Cary police probing possible Internet sex crimes
Posted August 5, 2008 4:06 p.m. EDT
Updated August 5, 2008 11:11 p.m. EDT
Cary, N.C. — Cary police said Tuesday they have at least one suspect in a sex crimes investigation involving the Internet and a 12-year-old Sanford boy reported missing last month.
According to search warrants returned Tuesday, the 21-year-old suspect met and chatted with the boy on MySpace, picked him up near his home in Sanford and took him back to Cary, where they went to dinner and a movie before going back to the suspect's apartment.
The boy fell asleep on a couch and awoke with a man "sucking on his neck," investigators said in search warrant affidavits.
About an hour after the boy's mother called the suspect's phone number, which was an unfamiliar number on her cell phone, the boy returned home with a hickey on his neck; a juvenile-certified sexual assault nurse examiner also found a hickey on the boy's body, the warrant stated.
Police, however, have not made any arrests in the case and are looking further into a sexually oriented online community where young men are paid to perform sexual acts.
During their investigation on July 24 of the boy's disappearance, the suspect told investigators at his apartment that he performed sexual acts via a Web cam for their primary source of income.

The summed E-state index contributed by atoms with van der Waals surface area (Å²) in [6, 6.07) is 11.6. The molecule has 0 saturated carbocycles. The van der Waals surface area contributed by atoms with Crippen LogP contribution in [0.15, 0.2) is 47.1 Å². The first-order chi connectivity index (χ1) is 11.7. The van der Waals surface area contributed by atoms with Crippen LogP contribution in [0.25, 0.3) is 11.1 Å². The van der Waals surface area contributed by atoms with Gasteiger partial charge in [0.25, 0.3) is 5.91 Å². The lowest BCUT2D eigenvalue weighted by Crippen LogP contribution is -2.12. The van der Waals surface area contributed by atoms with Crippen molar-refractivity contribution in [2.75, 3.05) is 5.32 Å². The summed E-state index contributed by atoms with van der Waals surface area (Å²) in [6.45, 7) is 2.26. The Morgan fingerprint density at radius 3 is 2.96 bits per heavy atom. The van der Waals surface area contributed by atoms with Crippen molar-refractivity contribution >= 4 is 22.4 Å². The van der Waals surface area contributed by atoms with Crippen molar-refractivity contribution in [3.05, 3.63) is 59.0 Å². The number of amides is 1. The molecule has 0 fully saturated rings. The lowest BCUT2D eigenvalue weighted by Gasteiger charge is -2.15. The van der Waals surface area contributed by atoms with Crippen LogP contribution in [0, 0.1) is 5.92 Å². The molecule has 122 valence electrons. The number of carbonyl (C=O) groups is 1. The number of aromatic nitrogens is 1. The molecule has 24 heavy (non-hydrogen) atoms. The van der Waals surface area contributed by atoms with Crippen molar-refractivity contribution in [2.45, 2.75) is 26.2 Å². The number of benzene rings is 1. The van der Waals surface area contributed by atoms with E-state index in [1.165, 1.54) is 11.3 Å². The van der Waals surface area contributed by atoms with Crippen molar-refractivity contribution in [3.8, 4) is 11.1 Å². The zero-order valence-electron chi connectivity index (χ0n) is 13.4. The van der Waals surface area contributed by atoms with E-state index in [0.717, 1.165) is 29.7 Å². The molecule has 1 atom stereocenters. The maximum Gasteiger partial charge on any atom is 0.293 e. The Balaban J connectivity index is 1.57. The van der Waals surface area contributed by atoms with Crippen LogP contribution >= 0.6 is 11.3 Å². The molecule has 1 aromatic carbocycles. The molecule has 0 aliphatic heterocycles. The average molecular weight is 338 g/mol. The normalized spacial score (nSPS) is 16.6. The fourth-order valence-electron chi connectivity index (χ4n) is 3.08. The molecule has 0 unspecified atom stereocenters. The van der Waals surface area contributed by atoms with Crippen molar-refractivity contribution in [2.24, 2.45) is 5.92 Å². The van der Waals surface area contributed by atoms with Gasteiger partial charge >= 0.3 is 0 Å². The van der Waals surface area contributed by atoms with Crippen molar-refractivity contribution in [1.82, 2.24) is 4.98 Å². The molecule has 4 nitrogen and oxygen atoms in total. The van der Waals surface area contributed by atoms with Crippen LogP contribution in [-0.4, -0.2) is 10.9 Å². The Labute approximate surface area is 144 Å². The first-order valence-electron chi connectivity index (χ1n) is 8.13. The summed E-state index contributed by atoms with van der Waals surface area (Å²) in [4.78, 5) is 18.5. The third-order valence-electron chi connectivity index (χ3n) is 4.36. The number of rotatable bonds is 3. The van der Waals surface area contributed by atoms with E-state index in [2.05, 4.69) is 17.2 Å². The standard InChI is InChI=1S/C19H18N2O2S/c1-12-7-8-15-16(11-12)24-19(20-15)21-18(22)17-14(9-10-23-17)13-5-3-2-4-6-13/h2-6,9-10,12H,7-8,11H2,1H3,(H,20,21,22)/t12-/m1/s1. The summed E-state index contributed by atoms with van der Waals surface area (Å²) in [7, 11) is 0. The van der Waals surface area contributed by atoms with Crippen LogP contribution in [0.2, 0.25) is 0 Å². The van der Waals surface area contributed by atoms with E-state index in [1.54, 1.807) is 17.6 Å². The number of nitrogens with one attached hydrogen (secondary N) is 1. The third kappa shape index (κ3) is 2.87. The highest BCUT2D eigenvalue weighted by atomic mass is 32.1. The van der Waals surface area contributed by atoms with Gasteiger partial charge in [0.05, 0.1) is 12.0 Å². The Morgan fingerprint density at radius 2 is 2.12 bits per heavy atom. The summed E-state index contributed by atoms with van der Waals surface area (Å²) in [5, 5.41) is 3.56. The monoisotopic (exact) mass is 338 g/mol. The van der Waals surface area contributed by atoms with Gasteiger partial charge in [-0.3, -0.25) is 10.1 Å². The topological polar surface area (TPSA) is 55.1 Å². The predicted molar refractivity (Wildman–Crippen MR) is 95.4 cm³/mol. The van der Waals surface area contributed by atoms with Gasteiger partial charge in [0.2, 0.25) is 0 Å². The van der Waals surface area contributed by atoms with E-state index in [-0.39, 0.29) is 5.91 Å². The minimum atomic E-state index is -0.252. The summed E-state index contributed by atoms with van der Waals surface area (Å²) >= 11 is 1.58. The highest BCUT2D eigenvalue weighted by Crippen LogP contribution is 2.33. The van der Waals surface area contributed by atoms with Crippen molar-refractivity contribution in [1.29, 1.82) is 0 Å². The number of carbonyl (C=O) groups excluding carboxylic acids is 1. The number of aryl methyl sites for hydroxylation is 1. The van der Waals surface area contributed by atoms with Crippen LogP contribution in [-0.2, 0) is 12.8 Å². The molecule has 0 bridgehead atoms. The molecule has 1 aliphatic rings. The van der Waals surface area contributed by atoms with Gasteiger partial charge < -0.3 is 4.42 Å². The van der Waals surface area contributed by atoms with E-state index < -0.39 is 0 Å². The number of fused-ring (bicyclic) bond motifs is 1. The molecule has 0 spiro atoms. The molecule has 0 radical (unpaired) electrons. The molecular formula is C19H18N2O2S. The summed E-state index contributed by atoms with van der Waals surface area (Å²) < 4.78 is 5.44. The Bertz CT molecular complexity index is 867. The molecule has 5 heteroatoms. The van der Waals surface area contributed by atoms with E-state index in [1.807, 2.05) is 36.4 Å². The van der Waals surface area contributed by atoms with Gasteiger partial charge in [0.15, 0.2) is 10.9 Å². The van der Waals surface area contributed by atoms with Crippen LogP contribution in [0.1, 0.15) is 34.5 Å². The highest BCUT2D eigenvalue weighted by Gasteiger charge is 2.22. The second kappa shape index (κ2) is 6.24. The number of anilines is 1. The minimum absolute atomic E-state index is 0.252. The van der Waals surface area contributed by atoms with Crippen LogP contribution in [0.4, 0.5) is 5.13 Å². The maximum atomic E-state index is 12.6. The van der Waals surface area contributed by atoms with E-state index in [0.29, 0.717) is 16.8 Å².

That prompted investigators to apply for search warrants, in which they seized five computer hard drives, a DVD, a digital camera and two memory cards from the apartment.
Cary police say the case is unusual and that they are also investigating potential customers of the suspect who were paying for his time online.
"We're consulting with the Wake County DA's office about the case and keeping them apprised of the situation," Cary police Capt. Michael Williams said.
Linda Criddle, an online safety expert who worked for MSN and Windows Live, said the boy's apparent willingness to meet with the suspect was a sign of trust.
"Unfortunately, it's not uncommon, and the kids who are the most risk are the youth," she said. "A predator spends a lot of time building trust – a lot of trust and thought on how to build that trust and nothing in the time it takes to destroy it."